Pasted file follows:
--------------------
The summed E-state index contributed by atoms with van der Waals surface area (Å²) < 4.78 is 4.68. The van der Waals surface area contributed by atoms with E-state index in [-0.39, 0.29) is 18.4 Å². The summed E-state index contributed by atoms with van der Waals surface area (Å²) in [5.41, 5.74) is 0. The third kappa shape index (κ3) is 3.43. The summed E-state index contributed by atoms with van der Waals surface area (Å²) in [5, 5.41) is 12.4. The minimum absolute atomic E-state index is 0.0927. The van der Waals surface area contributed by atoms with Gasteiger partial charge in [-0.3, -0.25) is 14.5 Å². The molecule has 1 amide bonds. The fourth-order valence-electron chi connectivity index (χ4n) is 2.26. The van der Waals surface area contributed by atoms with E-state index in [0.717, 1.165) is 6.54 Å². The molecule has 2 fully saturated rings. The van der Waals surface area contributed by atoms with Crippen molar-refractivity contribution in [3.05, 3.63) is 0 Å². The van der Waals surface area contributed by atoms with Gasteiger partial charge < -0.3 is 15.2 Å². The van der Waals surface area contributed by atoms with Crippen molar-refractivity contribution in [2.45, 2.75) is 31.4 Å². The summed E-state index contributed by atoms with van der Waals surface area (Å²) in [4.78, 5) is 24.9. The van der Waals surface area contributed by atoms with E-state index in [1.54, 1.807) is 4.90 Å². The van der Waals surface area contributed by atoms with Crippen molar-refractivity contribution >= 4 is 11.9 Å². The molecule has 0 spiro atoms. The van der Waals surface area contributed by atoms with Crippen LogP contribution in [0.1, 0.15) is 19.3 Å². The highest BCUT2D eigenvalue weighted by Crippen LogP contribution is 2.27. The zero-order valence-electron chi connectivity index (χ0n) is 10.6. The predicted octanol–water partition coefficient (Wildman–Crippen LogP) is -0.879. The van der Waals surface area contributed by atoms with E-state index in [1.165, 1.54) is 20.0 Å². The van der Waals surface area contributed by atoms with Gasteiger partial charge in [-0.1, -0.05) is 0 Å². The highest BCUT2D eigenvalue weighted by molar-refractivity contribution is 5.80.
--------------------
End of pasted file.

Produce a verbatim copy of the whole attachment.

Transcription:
The summed E-state index contributed by atoms with van der Waals surface area (Å²) < 4.78 is 4.68. The van der Waals surface area contributed by atoms with E-state index in [-0.39, 0.29) is 18.4 Å². The summed E-state index contributed by atoms with van der Waals surface area (Å²) in [5.41, 5.74) is 0. The third kappa shape index (κ3) is 3.43. The summed E-state index contributed by atoms with van der Waals surface area (Å²) in [5, 5.41) is 12.4. The minimum absolute atomic E-state index is 0.0927. The van der Waals surface area contributed by atoms with Gasteiger partial charge in [-0.3, -0.25) is 14.5 Å². The molecule has 1 amide bonds. The fourth-order valence-electron chi connectivity index (χ4n) is 2.26. The van der Waals surface area contributed by atoms with E-state index in [0.717, 1.165) is 6.54 Å². The molecule has 2 fully saturated rings. The van der Waals surface area contributed by atoms with Crippen molar-refractivity contribution in [3.05, 3.63) is 0 Å². The van der Waals surface area contributed by atoms with Gasteiger partial charge < -0.3 is 15.2 Å². The van der Waals surface area contributed by atoms with Crippen molar-refractivity contribution in [2.45, 2.75) is 31.4 Å². The summed E-state index contributed by atoms with van der Waals surface area (Å²) in [4.78, 5) is 24.9. The van der Waals surface area contributed by atoms with E-state index in [1.54, 1.807) is 4.90 Å². The van der Waals surface area contributed by atoms with Crippen molar-refractivity contribution >= 4 is 11.9 Å². The molecule has 0 spiro atoms. The van der Waals surface area contributed by atoms with Crippen LogP contribution in [0.1, 0.15) is 19.3 Å². The highest BCUT2D eigenvalue weighted by Crippen LogP contribution is 2.27. The zero-order valence-electron chi connectivity index (χ0n) is 10.6. The predicted octanol–water partition coefficient (Wildman–Crippen LogP) is -0.879. The van der Waals surface area contributed by atoms with E-state index in [1.165, 1.54) is 20.0 Å². The van der Waals surface area contributed by atoms with Gasteiger partial charge in [-0.1, -0.05) is 0 Å². The highest BCUT2D eigenvalue weighted by molar-refractivity contribution is 5.80.